Nigeria’s crude oil production plunged to a record low of 1.24 million barrels per day last month as a result of lingering disruptions, S&P Global Platts reported on Wednesday.
The report quoted industry and ministry sources as saying that the country’s oil output had fallen sharply in the past few weeks due to an oil spill near the key Forcados export terminal.
Nigeria has been facing many operational and technical problems in the past few months. Key crudes such as Bonny Light, Escravos, Forcados and Qua Iboe have all faced production issues in 2021.
The country has the capacity to produce around 2.2 million to 2.3 million bpd of crude and condensate, but production has averaged around 1.50 million bpd for the first eight months of 2021, according to S&P Global Platts estimates.
Shell Petroleum Development Company declared force majeure on crude loadings of key export grade Forcados on August 13 due to ‘the curtailment of production and suspension of export operations as a result of some sheen noticed on the water around the loading buoy’.
Platts quoted sources as saying the terminal was still not fully ready for operations due to the oil spill.
It said shipping sources disclosed that the Suezmax George S. was loading a one-million-barrel cargo at the terminal on August 11 and a few days later, a sheen was noticed.
The George S. was stationed outside the terminal as of September 8, according to Platts cFlow, trade-flow analytics software.
Nigerian crude and condensate output in August fell by 6.7 per cent month on month to an average 1.53 million bpd, according to data from the Department of Petroleum Resources.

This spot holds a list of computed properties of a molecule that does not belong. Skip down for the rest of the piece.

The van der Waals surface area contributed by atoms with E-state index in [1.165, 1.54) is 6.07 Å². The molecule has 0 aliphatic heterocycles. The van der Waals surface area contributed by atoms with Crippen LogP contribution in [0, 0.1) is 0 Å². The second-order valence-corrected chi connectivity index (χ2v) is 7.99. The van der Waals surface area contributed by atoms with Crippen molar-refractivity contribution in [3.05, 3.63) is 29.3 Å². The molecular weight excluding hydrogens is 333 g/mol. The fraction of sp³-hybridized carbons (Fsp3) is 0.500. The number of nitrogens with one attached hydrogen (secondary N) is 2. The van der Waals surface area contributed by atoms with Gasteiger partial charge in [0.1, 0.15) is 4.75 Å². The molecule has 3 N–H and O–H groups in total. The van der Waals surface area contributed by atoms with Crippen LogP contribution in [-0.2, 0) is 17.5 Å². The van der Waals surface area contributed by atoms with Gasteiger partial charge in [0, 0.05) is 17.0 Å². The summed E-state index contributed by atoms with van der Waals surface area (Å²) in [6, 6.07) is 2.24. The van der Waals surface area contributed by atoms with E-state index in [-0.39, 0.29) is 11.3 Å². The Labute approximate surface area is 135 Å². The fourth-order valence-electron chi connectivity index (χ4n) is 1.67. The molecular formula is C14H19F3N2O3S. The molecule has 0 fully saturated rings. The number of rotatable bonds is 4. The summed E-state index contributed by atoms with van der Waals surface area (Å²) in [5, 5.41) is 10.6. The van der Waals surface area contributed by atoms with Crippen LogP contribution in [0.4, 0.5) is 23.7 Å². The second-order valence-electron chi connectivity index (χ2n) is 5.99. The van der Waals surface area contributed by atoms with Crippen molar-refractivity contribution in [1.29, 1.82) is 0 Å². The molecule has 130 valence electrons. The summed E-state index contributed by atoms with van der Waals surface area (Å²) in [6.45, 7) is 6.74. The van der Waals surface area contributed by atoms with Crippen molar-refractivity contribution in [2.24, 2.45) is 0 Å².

August crude production fell to 1.24 million bpd from 1.32 million bpd in July while condensate output fell to 291,300 bpd from 316,237 bpd, DPR data showed.
The decline was mainly attributed to the issues at Forcados, which slumped to 95,694 bpd in August from 218,196 bpd in July.
Nigeria’s crude oil production cap under the OPEC+ deal was 1.596 million bpd for August.
S&P Global Platts Analytics expects Nigerian crude supply to remain below its OPEC production quotas in coming months due to the disruptions, with a downside risk to 2022 forecast if operational setbacks continue.
“With Nigerian crude supply capped below 1.5 million bpd since May, averaging 100,000 bpd below OPEC+ quota, risks are clear to our forecast supply growth from 1.4 million bpd in August to over 1.7 million bpd by year-end,” Platts Analytics said in a recent note.
Growing threats by militants to renew attacks on oil infrastructure in the restive Niger Delta also pose a huge concern for the country, Africa’s largest oil producer.